What is it?

Syphilis is an STI caused by a bacterium; it can damage your body’s major organs over time and needs immediate treatment.

What are the symptoms?

Most people who have syphilis don’t even know it. Because symptoms don’t show, people pass on the infection without knowing it.

Symptoms may appear 3 to 90 days after sexual contact with an infected person. Once the bacteria enter the body, the disease goes through a few stages.

Primary stage:

The sore may appear on the on the penis, buttocks, anus, vagina, throat or any other part of the body where syphilis bacteria entered the body. The sore is usually firm, round, and painless. Because the sore is painless, it can easily go unnoticed. The sore lasts 3 to 6 weeks and heals regardless of whether or not a person is treated. However, if the infected person does not receive treatment the infection progresses to the secondary stage.

As the symptoms could be missed during the primary stage of the infection, it is possible that people who are already infected with syphilis do not know that they contracted this STI.

Secondary stage:

This stage usually starts with a rash on one or more areas of the body. Rashes can appear from the time when the primary sore is healing to several weeks after the sore has healed. The rash usually does not cause itching. This rash may appear as rough, red, or reddish brown spots both on the palms of the hands and/or the bottoms of the feet. However, this rash may look different on other parts of the body and can look like rashes caused by other diseases.

Large, raised, gray or white lesions may develop in warm, moist areas such as the mouth, underarm or groin region. Sometimes rashes associated with secondary syphilis are so faint that they are not noticed. Other symptoms of secondary syphilis include fever, swollen lymph glands, sore throat, patchy hair loss, headaches, weight loss, muscle aches, and fatigue. The symptoms of secondary syphilis will go away with or without treatment. Without appropriate treatment, the infection will progress to the latent and possibly late stages of disease.

Late and Latent Stages

The latent (hidden) stage of syphilis begins when primary and secondary symptoms disappear. Without treatment, the infected person will continue to have syphilis in their body even though there are no signs or symptoms. This latent stage can last for years. About 15% of people who have not been treated for syphilis develop late stage syphilis, which can appear 10-30 years after infection began. Symptoms of the late stage of syphilis include difficulty in muscle movements, paralysis, numbness, gradual blindness, and dementia. In the late stages of syphilis, the disease damages the internal organs, including the brain, nerves, eyes, heart, blood vessels, liver, bones, and joints. This damage can result in death.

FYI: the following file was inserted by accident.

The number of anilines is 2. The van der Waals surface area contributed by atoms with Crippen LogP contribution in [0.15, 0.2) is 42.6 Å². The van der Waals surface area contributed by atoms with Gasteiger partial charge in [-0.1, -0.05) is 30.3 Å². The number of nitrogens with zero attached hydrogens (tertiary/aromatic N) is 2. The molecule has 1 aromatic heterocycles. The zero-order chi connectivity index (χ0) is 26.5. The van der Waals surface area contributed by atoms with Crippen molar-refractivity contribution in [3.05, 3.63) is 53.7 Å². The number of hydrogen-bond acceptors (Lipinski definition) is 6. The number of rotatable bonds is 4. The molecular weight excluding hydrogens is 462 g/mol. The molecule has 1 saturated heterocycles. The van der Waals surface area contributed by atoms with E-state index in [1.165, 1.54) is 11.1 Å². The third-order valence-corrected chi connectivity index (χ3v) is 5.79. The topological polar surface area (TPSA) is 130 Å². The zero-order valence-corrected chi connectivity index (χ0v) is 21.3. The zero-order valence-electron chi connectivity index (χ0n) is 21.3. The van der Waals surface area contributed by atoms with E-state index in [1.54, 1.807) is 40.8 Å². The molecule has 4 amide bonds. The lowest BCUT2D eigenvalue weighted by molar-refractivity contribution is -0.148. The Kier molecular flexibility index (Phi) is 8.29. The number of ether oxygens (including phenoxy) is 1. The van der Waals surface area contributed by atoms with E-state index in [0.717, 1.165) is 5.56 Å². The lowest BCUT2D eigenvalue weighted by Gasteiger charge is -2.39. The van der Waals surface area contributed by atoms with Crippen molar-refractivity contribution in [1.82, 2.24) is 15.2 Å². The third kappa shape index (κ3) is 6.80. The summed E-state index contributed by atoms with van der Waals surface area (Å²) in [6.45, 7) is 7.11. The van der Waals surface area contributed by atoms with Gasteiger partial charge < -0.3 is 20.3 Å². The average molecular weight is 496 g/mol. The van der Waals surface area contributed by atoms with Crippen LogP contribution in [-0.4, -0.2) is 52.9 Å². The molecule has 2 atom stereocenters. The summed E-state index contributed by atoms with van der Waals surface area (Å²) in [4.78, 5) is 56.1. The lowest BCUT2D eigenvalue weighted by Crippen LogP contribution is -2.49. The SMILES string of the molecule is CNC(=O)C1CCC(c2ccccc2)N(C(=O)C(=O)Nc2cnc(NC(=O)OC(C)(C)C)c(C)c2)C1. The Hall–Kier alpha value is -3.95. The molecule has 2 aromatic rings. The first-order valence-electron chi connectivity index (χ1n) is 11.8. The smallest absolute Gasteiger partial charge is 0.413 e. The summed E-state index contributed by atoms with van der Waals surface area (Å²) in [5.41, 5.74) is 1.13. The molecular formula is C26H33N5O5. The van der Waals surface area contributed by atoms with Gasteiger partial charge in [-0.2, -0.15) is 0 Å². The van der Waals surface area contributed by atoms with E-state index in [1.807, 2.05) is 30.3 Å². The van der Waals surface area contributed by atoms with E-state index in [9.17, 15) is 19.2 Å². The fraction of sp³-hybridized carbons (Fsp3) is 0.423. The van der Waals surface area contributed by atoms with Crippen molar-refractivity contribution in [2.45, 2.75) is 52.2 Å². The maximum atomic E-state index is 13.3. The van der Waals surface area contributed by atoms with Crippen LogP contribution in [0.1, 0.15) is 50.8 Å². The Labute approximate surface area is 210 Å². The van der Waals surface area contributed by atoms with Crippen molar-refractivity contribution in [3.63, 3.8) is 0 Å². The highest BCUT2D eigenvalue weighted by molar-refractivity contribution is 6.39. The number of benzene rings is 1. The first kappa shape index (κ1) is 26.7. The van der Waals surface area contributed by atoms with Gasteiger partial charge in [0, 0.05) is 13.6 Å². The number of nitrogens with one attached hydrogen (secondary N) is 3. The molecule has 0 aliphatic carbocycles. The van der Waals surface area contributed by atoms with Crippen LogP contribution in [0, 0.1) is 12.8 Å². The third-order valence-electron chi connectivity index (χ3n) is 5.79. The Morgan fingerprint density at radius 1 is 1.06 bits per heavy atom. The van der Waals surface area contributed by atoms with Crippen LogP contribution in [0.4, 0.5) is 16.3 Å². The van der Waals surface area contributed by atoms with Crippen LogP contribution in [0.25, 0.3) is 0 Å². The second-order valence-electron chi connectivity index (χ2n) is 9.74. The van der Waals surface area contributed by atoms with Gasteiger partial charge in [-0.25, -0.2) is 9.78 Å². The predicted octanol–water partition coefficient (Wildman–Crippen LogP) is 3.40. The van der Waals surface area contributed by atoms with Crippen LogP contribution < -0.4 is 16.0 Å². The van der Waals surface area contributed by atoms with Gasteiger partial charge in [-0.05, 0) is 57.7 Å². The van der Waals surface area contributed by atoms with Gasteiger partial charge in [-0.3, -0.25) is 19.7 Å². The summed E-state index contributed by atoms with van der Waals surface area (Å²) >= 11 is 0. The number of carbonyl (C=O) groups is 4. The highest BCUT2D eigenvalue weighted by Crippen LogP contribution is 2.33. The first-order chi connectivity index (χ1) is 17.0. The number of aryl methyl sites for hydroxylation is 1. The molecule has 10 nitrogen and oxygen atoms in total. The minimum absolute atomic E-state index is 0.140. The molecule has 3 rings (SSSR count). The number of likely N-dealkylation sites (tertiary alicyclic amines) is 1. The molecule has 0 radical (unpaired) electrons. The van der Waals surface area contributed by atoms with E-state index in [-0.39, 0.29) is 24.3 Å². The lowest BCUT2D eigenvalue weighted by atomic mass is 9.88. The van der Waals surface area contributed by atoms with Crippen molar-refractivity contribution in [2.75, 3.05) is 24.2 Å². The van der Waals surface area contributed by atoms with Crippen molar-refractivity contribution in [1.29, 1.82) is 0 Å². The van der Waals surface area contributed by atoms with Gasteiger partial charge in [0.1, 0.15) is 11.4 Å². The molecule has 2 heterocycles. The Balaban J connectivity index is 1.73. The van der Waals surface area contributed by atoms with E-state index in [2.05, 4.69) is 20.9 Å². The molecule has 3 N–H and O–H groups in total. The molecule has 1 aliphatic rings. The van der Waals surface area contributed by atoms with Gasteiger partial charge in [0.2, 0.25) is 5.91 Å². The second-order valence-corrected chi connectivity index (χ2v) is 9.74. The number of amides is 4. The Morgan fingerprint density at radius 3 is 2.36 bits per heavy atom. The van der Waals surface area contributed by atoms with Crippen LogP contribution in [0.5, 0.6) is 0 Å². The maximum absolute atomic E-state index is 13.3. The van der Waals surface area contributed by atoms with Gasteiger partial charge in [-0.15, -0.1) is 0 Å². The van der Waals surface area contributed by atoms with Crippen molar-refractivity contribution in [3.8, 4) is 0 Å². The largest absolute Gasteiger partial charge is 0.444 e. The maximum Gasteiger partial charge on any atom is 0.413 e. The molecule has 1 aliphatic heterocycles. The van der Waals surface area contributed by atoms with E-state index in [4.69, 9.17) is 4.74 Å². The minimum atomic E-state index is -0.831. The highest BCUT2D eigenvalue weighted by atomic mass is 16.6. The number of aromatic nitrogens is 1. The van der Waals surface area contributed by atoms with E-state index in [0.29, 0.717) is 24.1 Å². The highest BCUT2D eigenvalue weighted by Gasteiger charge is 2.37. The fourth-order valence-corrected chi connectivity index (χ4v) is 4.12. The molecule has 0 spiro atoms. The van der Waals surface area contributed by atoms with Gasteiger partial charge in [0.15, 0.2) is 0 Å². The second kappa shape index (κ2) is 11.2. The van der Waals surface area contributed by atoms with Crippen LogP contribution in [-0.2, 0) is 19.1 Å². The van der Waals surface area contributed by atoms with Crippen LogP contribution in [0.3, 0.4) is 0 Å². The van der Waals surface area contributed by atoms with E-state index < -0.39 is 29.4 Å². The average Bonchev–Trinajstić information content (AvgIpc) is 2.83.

How do I get it?

Syphilis is transmitted from person to person by direct contact with syphilis sores. Sores occur on the external genitals, vagina, anus, or in the rectum. Sores also can occur on the lips and in the mouth. Syphilis can be transmitted during vaginal, anal, or oral sexual contact. Pregnant women with the disease can pass it to their unborn children.

Learn more about syphilis

What can it do to me?

Initial symptoms will simply go away without treatment. But you’ll still have syphilis, and the disease may spread through your body. Years later, it may cause severe damage to all major organs.

Can I pass it on to my baby?

Yes. If you’re not treated, you can pass it on to the unborn baby. Your baby may develop serious health problems, or even die.

What are the tests?

A doctor in the community or at a sexual health clinic can diagnose syphilis through a special blood test. Syphilis also can be diagnosed by examining material from a syphilis sore.

What are the treatments?

Fortunately, antibiotics can treat a syphilis infection in the early stages.

Do I need to follow up?

Yes. Follow-up tests for syphilis are very important because they will show whether treatment was effective, or if you need further treatment. Your doctor or sexual health clinic will tell you when to return for follow-up tests.


  • If you have an untreated STI like syphilis, it’s easier to get other STIs such as HIV from a person who has it or to transmit HIV to another person.
  • It’s easier to get HIV from oral sex if you already have syphilis.
  • Pregnant women should have a blood test for syphilis.
  • It’s possible to have more than one infection at a time, so get tested for other STIs.

How can I prevent it?

Practice safe sex. Use condoms. This will definitely lower the risk of getting syphilis or other STIs.

What about my sexual partner(s)?

No matter what stage you’re in, you need to tell any sexual partners so they can be tested and treated if infected.

Note: If you have syphilis, abstain from any sex (anal, oral or vaginal), even with a condom, until your doctor is sure your infection is treated effectively.

How do I tell my partner?

If you have concerns about telling your partner(s), contact a public health nurse. The public health nurse can suggest ways to handle the situation or they will contact your partner(s) for you. Of course, your name will be kept confidential.

If you decide to talk to your partner(s) yourself, learn how to talk comfortably about it.



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